Professor Dan Blumberg in the field: Being able to really know what lies below the earth’s surface is an exciting prospect that challenges our imaginations.It sounds like a backwards proposition, but new research shows that we can find out more …
The work by the two professors from Ben-Gurion University of the Negev, Dan Blumberg and Julian Daniels has shown that radar-sensing technology from satellites is able to both locate and identify buried objects.
Blumberg’s finding that “buried objects can be detected from airborne systems,” as he puts it, opens up a long list of exciting possible applications.
“Being able to really know what lies below the earth’s surface is an exciting prospect that challenges our imaginations,” Blumberg told ISRAEL21c. “It’s similar to our fascination with X-rays and study of what lies under our skin, inside the human body.”
If harnessed properly, this technique could be used to discover major archaeological sites that are buried under layers of sand and rocks, identify areas in which ideal conditions exist for certain kinds of agriculture, and to learn more about what lies below the surface of other planets.
Scientists have long hypothesized that microwave radar from satellites could “see” below the surface of very dry ground, according to a recent article in New Scientist Magazine, that took note of Blumberg’s breakthrough. Images gathered from a shuttle mission in the 1980s revealed what appeared to be ancient river drainage patterns below the eastern Sahara desert. Since then there have been other intriguing finds, including ring structures buried under Antarctic ice that look like meteorite craters or the remains of subglacial volcanic eruptions.
But until now there had been no clear evidence as to whether these images were in fact accurately detecting structures that lay beneath the surface of the earth. Blumberg and Daniels put the hypothesis of radar sensing to the test. First they built a theoretical model, and then a physical model. Finally, they rented a plane and placed aluminum squares under the sand in the Negev desert at different depths. They flew the plane equipped with a radar sensor and checked the area they were flying over.
The results matched up: when they compared the radar results with the squares’ known positions, the researchers showed that the patterns detected by the radar were indeed the actual locations of the buried metal squares.
This suggests the satellite images show real structures, too. Blumberg believes that the result of his experiments confirms that ancient river routes do lie hidden beneath centuries of Saharan sand, as radars have shows. Their location ties in with that of the oases and temporary lakes around which desert peoples build their communities.
Now that Blumberg and Daniels have proven that radar can ‘see’ objects buried up to 40 centimeters under the ground, they intend to engage in further studies with various kinds of objects, buried even deeper under the ground. For their experiments, they use microwaves of the longest possible wavelength, called P-band. At the moment, satellites generally use microwaves with shorter wavelengths because the resolution is better. But P-band radiation can penetrate farther underground, so Blumberg hopes that adding it to satellite sensors will allow them to probe deeper.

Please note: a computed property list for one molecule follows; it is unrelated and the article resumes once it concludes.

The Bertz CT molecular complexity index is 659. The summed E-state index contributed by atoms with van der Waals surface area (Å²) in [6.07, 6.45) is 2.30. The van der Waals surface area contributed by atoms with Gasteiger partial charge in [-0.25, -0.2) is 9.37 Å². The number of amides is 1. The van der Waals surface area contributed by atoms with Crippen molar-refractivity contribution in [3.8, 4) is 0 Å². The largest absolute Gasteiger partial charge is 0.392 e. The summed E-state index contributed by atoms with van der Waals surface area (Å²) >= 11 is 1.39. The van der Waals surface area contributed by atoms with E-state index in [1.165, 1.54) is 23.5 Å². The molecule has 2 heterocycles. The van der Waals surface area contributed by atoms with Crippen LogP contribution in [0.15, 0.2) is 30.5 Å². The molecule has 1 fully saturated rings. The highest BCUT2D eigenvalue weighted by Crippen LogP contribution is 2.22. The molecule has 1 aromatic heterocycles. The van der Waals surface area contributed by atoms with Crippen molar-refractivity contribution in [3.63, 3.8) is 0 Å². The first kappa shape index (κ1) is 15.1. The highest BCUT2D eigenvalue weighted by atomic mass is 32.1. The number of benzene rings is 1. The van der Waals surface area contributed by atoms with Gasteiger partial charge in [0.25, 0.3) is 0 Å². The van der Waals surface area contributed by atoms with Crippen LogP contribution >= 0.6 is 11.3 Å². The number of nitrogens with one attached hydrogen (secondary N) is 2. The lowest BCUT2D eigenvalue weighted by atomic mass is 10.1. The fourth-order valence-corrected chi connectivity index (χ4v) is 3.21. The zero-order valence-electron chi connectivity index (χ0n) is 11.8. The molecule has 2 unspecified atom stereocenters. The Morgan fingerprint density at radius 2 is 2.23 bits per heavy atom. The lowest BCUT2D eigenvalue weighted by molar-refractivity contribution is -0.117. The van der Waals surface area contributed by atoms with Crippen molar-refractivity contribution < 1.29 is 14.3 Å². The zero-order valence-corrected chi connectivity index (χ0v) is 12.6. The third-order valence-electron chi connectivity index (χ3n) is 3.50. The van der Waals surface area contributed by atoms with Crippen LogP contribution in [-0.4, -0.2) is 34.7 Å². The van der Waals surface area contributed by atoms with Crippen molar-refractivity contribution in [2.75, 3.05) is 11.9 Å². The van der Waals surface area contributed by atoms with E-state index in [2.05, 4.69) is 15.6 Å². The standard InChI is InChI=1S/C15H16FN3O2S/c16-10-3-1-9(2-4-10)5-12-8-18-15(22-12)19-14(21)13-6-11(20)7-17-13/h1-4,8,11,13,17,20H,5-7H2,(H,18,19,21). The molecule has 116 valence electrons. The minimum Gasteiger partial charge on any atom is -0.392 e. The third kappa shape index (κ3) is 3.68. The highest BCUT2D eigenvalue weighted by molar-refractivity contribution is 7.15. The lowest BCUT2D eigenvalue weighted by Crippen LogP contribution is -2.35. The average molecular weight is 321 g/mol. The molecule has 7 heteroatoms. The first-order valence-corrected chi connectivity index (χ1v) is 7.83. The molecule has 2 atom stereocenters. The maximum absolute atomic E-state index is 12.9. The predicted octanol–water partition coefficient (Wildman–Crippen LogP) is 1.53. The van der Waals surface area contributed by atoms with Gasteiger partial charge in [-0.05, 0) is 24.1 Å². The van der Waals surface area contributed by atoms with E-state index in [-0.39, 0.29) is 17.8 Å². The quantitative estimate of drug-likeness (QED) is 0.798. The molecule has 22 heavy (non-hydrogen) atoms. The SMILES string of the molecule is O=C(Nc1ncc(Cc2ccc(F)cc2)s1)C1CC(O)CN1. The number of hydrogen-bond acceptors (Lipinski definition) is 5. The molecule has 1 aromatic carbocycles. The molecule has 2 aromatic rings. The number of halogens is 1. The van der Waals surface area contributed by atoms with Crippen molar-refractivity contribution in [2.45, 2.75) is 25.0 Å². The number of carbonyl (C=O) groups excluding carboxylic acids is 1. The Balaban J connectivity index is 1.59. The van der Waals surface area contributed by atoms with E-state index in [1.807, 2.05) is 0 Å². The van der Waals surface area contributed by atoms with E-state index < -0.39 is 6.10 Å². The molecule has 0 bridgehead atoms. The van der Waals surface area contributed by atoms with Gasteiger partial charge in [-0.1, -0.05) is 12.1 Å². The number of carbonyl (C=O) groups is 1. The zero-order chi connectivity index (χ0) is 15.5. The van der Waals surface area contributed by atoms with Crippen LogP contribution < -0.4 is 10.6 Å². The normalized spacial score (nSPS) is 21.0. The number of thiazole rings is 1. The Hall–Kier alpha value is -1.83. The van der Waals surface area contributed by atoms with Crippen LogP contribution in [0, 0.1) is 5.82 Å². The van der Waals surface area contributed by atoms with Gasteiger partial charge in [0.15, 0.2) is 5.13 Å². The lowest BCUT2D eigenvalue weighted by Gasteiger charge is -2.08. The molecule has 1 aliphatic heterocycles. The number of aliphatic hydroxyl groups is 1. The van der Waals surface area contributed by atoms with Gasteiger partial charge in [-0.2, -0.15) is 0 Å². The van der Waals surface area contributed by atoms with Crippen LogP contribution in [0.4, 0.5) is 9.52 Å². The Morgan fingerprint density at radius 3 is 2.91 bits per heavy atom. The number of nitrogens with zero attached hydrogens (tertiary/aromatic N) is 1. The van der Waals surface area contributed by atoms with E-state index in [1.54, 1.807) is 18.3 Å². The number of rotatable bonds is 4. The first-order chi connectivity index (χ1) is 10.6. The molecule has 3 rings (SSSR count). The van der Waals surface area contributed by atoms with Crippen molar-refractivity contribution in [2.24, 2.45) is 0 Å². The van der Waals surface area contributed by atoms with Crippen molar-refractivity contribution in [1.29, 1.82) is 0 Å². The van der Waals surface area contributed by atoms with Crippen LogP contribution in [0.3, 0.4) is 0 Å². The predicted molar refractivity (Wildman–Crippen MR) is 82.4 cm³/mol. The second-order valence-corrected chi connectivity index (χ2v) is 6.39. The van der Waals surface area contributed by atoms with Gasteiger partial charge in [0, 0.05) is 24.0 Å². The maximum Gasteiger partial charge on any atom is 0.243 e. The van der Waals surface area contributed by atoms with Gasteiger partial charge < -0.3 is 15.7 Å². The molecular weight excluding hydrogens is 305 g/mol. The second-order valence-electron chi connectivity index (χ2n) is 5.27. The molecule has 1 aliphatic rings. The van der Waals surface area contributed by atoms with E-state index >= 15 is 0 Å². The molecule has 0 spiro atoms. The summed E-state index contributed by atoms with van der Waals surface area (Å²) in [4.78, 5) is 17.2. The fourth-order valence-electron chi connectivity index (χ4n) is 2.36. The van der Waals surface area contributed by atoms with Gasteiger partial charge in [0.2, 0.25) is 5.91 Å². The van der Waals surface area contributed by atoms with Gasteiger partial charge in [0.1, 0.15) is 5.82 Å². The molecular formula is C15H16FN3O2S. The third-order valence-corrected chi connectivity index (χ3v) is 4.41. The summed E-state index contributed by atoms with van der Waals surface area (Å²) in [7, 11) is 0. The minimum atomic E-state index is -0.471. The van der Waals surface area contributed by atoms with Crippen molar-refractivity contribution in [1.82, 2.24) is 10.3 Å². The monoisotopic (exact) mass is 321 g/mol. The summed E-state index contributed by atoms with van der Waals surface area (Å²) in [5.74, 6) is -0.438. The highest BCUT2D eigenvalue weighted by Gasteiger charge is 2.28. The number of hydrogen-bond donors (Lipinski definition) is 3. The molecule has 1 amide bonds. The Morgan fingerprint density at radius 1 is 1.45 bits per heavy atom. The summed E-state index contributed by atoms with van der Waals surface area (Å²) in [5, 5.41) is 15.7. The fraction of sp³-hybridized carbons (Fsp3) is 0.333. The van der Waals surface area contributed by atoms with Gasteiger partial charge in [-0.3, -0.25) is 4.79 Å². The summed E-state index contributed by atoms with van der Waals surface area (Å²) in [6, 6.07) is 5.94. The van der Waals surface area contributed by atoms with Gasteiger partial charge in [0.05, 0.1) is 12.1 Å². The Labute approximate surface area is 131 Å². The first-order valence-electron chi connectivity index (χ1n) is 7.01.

Blumberg dreams that along with as archaeological remains, the method will in time be used to find fossils and geological structures, and hopes that there will be additional useful applications as well.
“One important application and issue of scientific interest is actually the ability to map soil water content using satellite data,” he said. “We have been doing a lot of work in the past three years on improving our ability to map the soil water content in agricultural fields in the arid environment using P-band data and shorter wavelength (C-band) images from space.”
An even more exciting possibility would be if radars could detect buried landmines and other underground military ordinance, which could be removed, saving thousands of lives. The question that always comes up is military ordinance. The main snag is that radar can only penetrate the ground in very dry areas, because liquid water tends to absorb the radiation. But Blumberg says that 15 per cent of the Earth’s surface is dry enough for the method to work, including the Antarctic and deserts.
Blumberg, 42, was born in South Africa and immigrated to Israel when he was eight. After completing undergraduate studies at BGU, he received a PhD from Arizona State University in planetary geology. His interest in other planets leads him to hope that one day, the method he is developing could be used to explore what lies below the surfaces of various planets and moons. He also hopes P-band radar might be used to reveal structures such as water channels below the dry, frozen surface of Mars, and has published a paper about such a possible application.